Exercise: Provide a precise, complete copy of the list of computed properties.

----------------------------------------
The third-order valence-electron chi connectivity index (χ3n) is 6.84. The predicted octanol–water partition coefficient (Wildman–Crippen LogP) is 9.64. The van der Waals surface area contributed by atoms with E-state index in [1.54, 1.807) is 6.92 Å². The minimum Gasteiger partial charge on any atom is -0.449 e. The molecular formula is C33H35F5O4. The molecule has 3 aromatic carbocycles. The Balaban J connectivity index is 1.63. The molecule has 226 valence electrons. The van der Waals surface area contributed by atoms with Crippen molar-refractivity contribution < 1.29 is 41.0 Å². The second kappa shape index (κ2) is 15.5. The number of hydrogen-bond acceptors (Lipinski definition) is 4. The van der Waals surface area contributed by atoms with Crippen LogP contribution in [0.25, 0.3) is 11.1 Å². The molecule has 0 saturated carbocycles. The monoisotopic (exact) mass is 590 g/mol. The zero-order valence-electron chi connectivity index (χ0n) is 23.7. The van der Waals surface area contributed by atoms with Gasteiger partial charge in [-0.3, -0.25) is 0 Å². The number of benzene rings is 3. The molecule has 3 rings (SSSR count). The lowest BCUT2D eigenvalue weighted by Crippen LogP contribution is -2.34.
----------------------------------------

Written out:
The third-order valence-electron chi connectivity index (χ3n) is 6.84. The predicted octanol–water partition coefficient (Wildman–Crippen LogP) is 9.64. The van der Waals surface area contributed by atoms with E-state index in [1.54, 1.807) is 6.92 Å². The minimum Gasteiger partial charge on any atom is -0.449 e. The molecular formula is C33H35F5O4. The molecule has 3 aromatic carbocycles. The Balaban J connectivity index is 1.63. The molecule has 226 valence electrons. The van der Waals surface area contributed by atoms with Crippen molar-refractivity contribution < 1.29 is 41.0 Å². The second kappa shape index (κ2) is 15.5. The number of hydrogen-bond acceptors (Lipinski definition) is 4. The van der Waals surface area contributed by atoms with Crippen LogP contribution in [0.25, 0.3) is 11.1 Å². The molecule has 0 saturated carbocycles. The monoisotopic (exact) mass is 590 g/mol. The zero-order valence-electron chi connectivity index (χ0n) is 23.7. The van der Waals surface area contributed by atoms with Gasteiger partial charge in [-0.3, -0.25) is 0 Å². The number of benzene rings is 3. The molecule has 3 rings (SSSR count). The lowest BCUT2D eigenvalue weighted by Crippen LogP contribution is -2.34.